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Thoughts From Abbott’s Inbox February 10th, 2023

Thoughts from my inbox

February 10th, 2023

For the third week in a row, the header image is that of an email scam.  This one claiming to be about corporate compliance.  I’ve highlighted a couple of the items that show this is most likely a scam; both the “high importance” exclamation point in the inbox, and “final notice” are there to create a sense of urgency, while the offer of a “payment” also works to peak the reader’s interest. And while the email claims to be from our own HR Benefits group (which doesn’t exist), it’s clearly from aenriquez@ some random domain. Finally, there’s the usual misspelling as well as the odd salutation (jabbott, rather than a name) and signature (again, not an individual’s name).  And as I write this, I realize that the “attachment” ends in .htm; that’s a webpage, rather than the expected .pdf or .doc.   


So, just another reminder to think before you click.  If you’re concerned, contact the sender in person or on the phone to confirm the validity of the email.


Meantime, stay away from ransomware, don’t share your Netflix password, and go practice your kneel jumping!

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ESXiArgs Ransomware

I’ve had a few items in my inbox this week about a ransomware attack that takes advantage of unpatched VMware ESXi servers. Honestly, while I’ve heard of VMWare and know that our team is very familiar with it, I figured these technical updates I was seeing would be over the head of many of you (as they were, me).  Then I saw that CISA has released a script and guidance on how to recover if your organization has been infected by this attack. Upon reading that, I did a little more research and found this article which explains that a flaw from 2021 is being exploited by hackers, and the effects are being felt globally.  In this case, the hackers are using “triple extortion” to get their money.  First, they encrypt your files, then they release them to the dark web, and finally, they threaten to notify your customers that their data has been breached.  If nothing else, this is an outstanding reminder to always patch your systems! 


If you’re like many other people, you probably share account information for one or more of your streaming apps.  For example, we still use my son’s ex-girlfriend’s parents’ HBO Max account, even though they (my son and his GF) broke up two and a half years ago.  And her parents live in Vermont, so it’s not like we ever see them.  Anyway, Netflix is losing money and cracking down on password sharing, kind of like what YouTube TV does (and probably others that I’m not aware of); if you log in from an IP address that’s not your primary, you’ll be asked to verify the device, and whether it’s permanent or temporary.  It’ll be interesting to see how many people pay up, and how many stop watching.  If I lose HBO Max, I won’t even notice the difference!

Crypto Drainers

Assuming that Sam Bankman-Fried hasn’t already stolen all of your cryptocurrency, you need to be on the lookout for crypto drainers.  Recent research found that there are more than 100 phishing pages out there in the ether that contain crypto drainer malware, which helps hackers gain access to crypto accounts for the purpose of (shocking) draining them.  The article goes on to mention that $3.8B in cryptocurrencies were stolen last year (and I imagine this doesn’t include SBF and his FTX scam).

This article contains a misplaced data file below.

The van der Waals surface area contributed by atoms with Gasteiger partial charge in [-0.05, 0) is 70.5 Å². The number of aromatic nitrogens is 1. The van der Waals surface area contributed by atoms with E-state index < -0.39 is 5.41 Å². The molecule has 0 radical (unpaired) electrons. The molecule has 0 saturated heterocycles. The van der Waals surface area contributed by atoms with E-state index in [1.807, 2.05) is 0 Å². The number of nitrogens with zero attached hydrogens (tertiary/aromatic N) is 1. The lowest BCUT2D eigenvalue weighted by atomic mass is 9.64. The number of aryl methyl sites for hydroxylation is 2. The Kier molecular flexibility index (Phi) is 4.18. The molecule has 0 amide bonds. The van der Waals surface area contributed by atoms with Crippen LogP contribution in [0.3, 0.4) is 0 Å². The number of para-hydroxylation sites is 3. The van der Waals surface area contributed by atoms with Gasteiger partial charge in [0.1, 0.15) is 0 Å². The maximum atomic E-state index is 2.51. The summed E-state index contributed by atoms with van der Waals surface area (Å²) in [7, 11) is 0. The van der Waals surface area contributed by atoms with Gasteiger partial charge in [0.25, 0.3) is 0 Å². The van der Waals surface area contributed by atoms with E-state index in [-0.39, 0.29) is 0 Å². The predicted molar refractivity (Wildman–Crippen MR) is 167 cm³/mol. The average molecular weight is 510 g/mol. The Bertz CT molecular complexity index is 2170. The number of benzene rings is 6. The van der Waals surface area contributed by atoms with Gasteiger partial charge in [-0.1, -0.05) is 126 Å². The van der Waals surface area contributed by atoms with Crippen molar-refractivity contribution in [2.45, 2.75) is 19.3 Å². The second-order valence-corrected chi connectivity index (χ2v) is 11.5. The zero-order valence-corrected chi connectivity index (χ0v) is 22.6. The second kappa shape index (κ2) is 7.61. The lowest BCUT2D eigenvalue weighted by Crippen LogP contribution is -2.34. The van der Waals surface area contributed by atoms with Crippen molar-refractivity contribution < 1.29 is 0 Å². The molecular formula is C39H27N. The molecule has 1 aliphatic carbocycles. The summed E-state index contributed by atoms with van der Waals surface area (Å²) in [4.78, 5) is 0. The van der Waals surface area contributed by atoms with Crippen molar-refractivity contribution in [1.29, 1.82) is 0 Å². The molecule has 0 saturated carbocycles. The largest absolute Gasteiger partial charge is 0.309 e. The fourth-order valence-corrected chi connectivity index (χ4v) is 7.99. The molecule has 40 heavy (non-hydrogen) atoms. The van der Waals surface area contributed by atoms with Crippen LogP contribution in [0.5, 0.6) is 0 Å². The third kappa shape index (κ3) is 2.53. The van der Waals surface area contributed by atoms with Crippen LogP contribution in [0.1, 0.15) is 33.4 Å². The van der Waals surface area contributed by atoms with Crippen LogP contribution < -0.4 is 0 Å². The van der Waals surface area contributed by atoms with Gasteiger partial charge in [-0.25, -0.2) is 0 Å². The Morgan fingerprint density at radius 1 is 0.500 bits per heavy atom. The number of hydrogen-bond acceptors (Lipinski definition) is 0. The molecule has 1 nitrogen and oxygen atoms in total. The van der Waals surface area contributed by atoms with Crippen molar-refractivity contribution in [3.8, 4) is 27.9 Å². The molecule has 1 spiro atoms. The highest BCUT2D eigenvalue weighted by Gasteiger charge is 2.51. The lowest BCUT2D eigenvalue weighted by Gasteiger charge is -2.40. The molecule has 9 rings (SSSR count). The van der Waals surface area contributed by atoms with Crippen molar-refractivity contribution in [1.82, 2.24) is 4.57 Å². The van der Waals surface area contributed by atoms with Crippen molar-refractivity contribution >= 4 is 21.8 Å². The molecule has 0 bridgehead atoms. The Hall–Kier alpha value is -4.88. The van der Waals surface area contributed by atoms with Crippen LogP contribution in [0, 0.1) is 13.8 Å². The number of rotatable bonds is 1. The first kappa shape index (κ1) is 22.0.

Business Email Compromise

It’s been awhile since I’ve had anything about business email compromise (BEC), but this article mentions that BEC scams led to $43B in losses last year.  Yes, $43 billion.  That makes cryptocurrency thefts (mentioned above) look pretty minor at just under $4B.  Anyhow, BEC takes place when an email account is compromised and used to request that legitimate funds are sent to a new and different account.  For a reminder of a local example, you can read about the church that was scammed out of $1.75M a few years back

Winter Sports

Ever heard of The Arctic Winter Games? Neither had I!  They took place last week in Alberta, with participants being indigenous to the Arctic.  Alaska, northern Europe/Greenland, and five Canadian provinces/territories.  Lots of the usual Olympic sports like hockey and skiing, but other traditional sports which mirror hunting, fishing, and survival.  Thankfully,  I’ve never had reason to do a kneel jump.  And while we’re on the topic of winter, how ’bout the 14 year old Minnesota kid who’s now slept outside for 1,000 nights in a row?!?!  

The President in AI

Well, ChatGPT items keep coming through my inbox.  Thanks to Gene Billadeau at Big Strategic (our marketing agency) for this one.  ChatGPT was asked to present President Biden’s State of The Union (2022 version) in the voice of various famous people.  You can read them all here, and while I was very impressed with the Churchill version, I found Seinfeld to be marginal at best (I liked the hamburger analogy), and Yogi Berra was way off. 

I’ll wrap up this week’s edition with a recipe that came through my inbox this week.  It was under the heading of “recipes you’ve probably never tried” (or something like that).  This one jumped out at me because I love peanut butter, and over the years I’ve eaten it (most in sandwich for) with bacon, mayonnaise, and bologna (not all together- that sounds awful!).  In this case, the recipe is for peanut butter and tomatoes, and it actually sounds pretty good.  Anybody ever had it before?  Maybe it’ll make you want to go out and run seven marathons in seven days on seven different continents!

Have a great weekend and enjoy the Super Bowl.  I don’t care about either team, so I’m pulling for the former Cleveland Heights hockey player…



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